The resonator 14 is preferably constructed a high performance ceramic such as zirconium stannate (ZrSnTiO4) or advanced perovskite added material (BaNiTiO3 BaZrSnTiO3). Zirconium stannate provides acceptable performance above about 6 GHz and very good results at frequencies below 2 GHz. Perovskite added material is more suited for higher frequencies and is excellent above 4 GHz, although it is about 50% heavier.
The superconductive layer 18 is preferably constructed of the new class of high temperature superconductors, such as the ceramic yttrium-barium copper oxide, which is capable of superconducting at temperatures as high as about 77°K thus making it possible to be cooled by liquid nitrogen rather than more expensive and less readily available coolants such as liquid helium. The filter 10 according to the invention may therefore be provided with any suitable heat exchanger 24 for the coolant whereby the structure is cooled. The heat exchanger 24, which may well be part of an enclosing envelope, is used to maintain the housing 12 at or below the critical temperature (Tc) of the superconductor. The design of the heat exchanger 24 is a function of the environment. For example, in the context of a spacecraft, a premium is placed on size and weight, while cost is a secondary consideration.
The resonator 14 is preferably held in place mechanically by a spacer sheet or web 26. While it may be possible to provide an adhesive between the resonator 14 and the layer 18 at the abutting surface 16, it is preferred that the contact be made as free of contaminating materials as is possible.
As is conventional for a filter, there is an input port 28 and an output port 30 for coupling microwave energy through the structure. Other conventional elements, such as coupling probes 32 and 34 (FIG. 2) are also included.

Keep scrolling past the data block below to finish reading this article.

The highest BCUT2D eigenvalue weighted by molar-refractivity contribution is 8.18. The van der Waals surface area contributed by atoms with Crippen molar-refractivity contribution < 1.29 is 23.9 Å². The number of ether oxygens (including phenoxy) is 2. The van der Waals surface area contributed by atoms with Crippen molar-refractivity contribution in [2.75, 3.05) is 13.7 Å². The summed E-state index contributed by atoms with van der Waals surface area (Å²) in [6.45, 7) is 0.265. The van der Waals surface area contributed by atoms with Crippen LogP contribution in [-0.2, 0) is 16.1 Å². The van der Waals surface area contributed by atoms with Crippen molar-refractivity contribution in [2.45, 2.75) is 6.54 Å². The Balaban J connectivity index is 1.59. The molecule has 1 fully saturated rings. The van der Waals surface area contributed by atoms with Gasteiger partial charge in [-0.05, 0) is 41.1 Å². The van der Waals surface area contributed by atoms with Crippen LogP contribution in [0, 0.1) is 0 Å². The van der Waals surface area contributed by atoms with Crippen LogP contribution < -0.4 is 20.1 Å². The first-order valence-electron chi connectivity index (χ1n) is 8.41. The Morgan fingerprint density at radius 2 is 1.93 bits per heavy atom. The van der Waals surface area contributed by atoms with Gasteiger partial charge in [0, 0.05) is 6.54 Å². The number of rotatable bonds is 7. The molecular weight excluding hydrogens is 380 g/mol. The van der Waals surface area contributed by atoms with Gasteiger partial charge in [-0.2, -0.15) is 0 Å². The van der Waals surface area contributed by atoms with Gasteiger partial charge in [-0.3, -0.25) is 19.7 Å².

FIGS. 2 through 9 illustrate specific embodiments. Similar elements are referenced by identical enumeration. In FIG. 2, right circular cylindrical plugs mounted in a preselected pattern in the housing 12 form the resonators 14. They are disposed on the layer 18 of superconductive material substantially covering one wall of the housing 12. The input port 28 and output port 30 are provided with probes 32 and 34 which are impedance matched for coupling into the cavity 22. The placement and size of the resonators 14 are selected in accordance with generally understood design principles. A suitable reference for the design principles for the resonant modes in a shielded dielectric rod resonator is the paper by Kobayashi et al. entitled "Resonant Modes for a Shielded Dielectric Rod Resonator", Electronics and Communications in Japan, Vol. 64-B, No. 11, 1981, pps. 44-51 (ISSN 0424-8368/81/0011/0044$7.50/0). This paper is incorporated herein by reference. The designs herein are principally in support of the TE01X modes of a rectangular resonant cavity, where X=0,1,2,3, etc. Where the cavity is provided with an additional superconductive structure therein, insertion loss is decreased, conductivity is enhanced, and the size can be reduced relative to a comparable filter which does not benefit from the extremely low loss characteristics of a superconductor.
Referring to FIG. 3, there is shown an embodiment wherein resonators 14' are formed of half circular cylinders having the principal axis transverse to the axis of the rectangular resonator cavity 22. Superconductive layers 18 are disposed as pads between the faces 16 of the resonators 14' and the inner wall 20 of the housing 12.
Referring to FIG. 4, there is shown an end cross-sectional view of a filter 10, corresponding to either FIG. 1 or FIG. 2, wherein a first superconductive layer 18 underlies a resonator 14 and a second superconductive layer 19 is a sheet which overlays the resonator 14 and is in contact therewith. The layer 19 may extend the width and potentially the length of the cavity 22 to promote superconductive coupling to the cavity walls. In the alternative, a single layer 18 on one wall of the cavity 22 may be in contact with a right circular cylindrical plug 14 (FIG. 5). As a further alternative, layer 18 may be in contact with the right circular cylindrical plug 14 and second layer 19 may be spaced from the plug 14 and in contact with opposing wall 25 of the cavity 22 (FIG. 6).
In FIG. 7, a half cylinder resonator 14' as in FIG. 3 is in contact with a superconductive layer 18. The half cut dielectric resonator filter as shown in FIG. 3 and FIG. 7 has the advantage of allowing that only one face be in contact with HTS material, thereby reducing size and cost at the expense of somewhat reduced Q factor.